“You could start with the noncontroversial ones and you’d build confidence in the process,” said Frank White, a senior official at OSHA in the 1980s.

Basing standards on what outside parties can agree on could run afoul of OSHA’s requirement to protect workers from significant risks with the lowest feasible exposure limits. Finkel, now at the University of Pennsylvania, sees a workaround: Make such agreements “enforceable partnerships” instead of standards and hold signers accountable.

There’s also the tack the United Steelworkers and beryllium producer Materion tried for that metal, which can trigger a potentially fatal lung disease. The two sides developed a recommended standard for the substance in hopes of speeding up OSHA’s efforts to enact its own rule. (The agency sent a proposal to the White House’s Office of Management and Budget for vetting last September. It’s still in review.)

Work together

Why wait for a rule? The asphalt industry offers a model for cooperating to protect workers in the absence of specific requirements.

As concern heightened that asphalt fumes might cause cancer, OSHA proposed a standard in 1992Nothing has come of that. But industry and labor representatives helped fill the gap even though they didn’t see eye-to-eye on the science.

It started with an idea in the 1990s from the National Asphalt Pavement Association: Why not adjust the paving equipment? To introduce a system that could protect workers and be widely adopted, trade group members decided to cooperate with labor and government. Soon, they were meeting regularly to develop paver ventilation systems that would keep fumes away from workers.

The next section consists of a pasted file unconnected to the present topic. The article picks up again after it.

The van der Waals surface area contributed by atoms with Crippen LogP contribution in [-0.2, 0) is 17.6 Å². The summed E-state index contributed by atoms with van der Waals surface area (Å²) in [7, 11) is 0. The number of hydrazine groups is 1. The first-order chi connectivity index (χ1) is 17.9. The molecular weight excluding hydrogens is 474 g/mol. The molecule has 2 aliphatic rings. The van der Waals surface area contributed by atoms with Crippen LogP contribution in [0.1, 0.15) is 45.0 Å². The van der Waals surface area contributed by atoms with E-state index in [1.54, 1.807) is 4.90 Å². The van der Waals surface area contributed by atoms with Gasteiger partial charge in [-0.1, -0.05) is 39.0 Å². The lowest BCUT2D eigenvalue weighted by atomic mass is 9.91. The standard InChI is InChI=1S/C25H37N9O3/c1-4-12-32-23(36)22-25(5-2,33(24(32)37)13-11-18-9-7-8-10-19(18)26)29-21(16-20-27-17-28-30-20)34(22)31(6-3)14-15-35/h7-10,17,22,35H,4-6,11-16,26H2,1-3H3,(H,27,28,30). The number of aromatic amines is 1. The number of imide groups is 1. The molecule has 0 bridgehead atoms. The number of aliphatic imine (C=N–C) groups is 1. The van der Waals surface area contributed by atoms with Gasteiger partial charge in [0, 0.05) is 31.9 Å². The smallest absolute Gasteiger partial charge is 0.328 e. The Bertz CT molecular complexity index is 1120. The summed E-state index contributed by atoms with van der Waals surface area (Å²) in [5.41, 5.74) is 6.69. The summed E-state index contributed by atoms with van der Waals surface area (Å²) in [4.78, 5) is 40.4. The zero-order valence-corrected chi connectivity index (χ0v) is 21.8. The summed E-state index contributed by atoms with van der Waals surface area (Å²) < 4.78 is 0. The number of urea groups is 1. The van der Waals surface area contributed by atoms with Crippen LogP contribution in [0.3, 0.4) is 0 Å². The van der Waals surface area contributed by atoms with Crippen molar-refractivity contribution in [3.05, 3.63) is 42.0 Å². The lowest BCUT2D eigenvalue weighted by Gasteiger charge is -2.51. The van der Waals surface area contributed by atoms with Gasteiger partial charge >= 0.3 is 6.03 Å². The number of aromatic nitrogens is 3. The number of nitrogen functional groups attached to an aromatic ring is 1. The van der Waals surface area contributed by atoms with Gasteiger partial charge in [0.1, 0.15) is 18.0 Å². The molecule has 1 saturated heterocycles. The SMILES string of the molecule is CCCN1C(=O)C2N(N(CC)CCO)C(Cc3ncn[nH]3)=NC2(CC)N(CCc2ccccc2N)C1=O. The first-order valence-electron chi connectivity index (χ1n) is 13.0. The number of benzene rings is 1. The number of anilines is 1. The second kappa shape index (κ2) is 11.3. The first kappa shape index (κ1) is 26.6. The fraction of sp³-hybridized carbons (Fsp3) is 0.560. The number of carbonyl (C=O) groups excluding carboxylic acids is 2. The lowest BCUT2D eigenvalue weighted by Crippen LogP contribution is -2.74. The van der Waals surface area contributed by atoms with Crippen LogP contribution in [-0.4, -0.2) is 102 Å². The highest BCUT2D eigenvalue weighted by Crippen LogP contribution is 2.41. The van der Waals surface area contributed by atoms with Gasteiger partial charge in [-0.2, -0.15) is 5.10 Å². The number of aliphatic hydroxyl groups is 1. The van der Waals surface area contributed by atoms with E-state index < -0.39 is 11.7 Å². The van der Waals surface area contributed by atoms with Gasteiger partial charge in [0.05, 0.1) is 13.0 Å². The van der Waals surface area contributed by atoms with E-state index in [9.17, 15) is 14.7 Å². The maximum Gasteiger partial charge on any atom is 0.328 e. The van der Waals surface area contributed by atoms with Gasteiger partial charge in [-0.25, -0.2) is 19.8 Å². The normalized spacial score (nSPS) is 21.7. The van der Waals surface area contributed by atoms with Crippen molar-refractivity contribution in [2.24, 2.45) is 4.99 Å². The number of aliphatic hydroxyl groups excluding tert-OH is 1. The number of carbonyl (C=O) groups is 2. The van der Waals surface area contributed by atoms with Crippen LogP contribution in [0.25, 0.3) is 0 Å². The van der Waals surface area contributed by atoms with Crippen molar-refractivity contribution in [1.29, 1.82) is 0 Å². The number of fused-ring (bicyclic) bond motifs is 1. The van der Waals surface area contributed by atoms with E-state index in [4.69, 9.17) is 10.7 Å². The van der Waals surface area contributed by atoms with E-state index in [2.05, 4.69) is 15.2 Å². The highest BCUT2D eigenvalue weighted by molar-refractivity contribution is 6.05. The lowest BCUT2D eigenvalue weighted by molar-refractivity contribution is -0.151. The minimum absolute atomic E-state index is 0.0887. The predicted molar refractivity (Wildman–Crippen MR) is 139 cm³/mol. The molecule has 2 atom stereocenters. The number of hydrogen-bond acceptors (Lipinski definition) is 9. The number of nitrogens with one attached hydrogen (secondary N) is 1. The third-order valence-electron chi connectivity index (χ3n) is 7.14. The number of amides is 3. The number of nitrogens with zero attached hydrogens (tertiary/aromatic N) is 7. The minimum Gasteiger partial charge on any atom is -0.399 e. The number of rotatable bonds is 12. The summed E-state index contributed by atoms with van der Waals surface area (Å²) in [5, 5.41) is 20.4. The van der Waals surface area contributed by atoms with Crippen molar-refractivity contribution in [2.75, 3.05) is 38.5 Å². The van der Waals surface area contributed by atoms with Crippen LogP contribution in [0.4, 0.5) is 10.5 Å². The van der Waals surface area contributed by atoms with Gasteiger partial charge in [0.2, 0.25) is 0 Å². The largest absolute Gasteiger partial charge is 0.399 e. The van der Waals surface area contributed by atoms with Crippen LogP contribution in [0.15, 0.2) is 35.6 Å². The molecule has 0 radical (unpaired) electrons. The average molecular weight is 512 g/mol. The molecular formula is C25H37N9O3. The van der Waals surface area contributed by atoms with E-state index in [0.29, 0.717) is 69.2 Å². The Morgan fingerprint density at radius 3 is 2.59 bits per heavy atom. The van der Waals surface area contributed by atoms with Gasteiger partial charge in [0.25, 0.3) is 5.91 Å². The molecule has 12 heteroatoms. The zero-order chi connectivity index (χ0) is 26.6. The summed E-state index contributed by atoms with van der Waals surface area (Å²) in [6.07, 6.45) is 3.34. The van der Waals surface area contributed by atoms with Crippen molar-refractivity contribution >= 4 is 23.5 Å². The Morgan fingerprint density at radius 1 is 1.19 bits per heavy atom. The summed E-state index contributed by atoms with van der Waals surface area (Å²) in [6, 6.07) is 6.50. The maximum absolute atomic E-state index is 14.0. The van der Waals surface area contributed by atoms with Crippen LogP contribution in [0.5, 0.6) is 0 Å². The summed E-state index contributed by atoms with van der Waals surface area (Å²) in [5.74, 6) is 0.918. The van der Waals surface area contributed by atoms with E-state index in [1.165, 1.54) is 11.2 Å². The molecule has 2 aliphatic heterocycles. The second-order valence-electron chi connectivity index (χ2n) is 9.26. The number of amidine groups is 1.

“There needed to be a paradigm shift,” said Mike Acott, president of NAPA, which represents asphalt producers, paving contractors and equipment manufacturers. “I would go to meetings, and it just seemed like we all wanted roughly the same thing.”

Dr. Jim Melius, director of research for the Laborers’ Health and Safety Fund of North America, was involved from the start. “The usual approach would be that we would go complain to NIOSH” — the National Institute for Occupational Safety and Health — “and OSHA and demand that studies be done, and industry would fight that,” he said. “But we thought we could work together. There were some pretty practical, straightforward solutions that could be applied.”

Manufacturers designed engineering controls that NIOSH tested, and by the mid-2000s, virtually all U.S. pavers had such technology to keep fume exposures below recommended levels.

The partnership opened the door to larger, industry-changing collaborations. Among them: development of lower-temperature asphalt mix that’s safer — and cheaper, too.

Use less-toxic chemicals

Workers wouldn’t need so many protections from chemicals, toxicologists say, if the U.S. had a good system for policing what’s safe for use. OSHA standards are the equivalent of chasing horses around the field after a massive barn escape.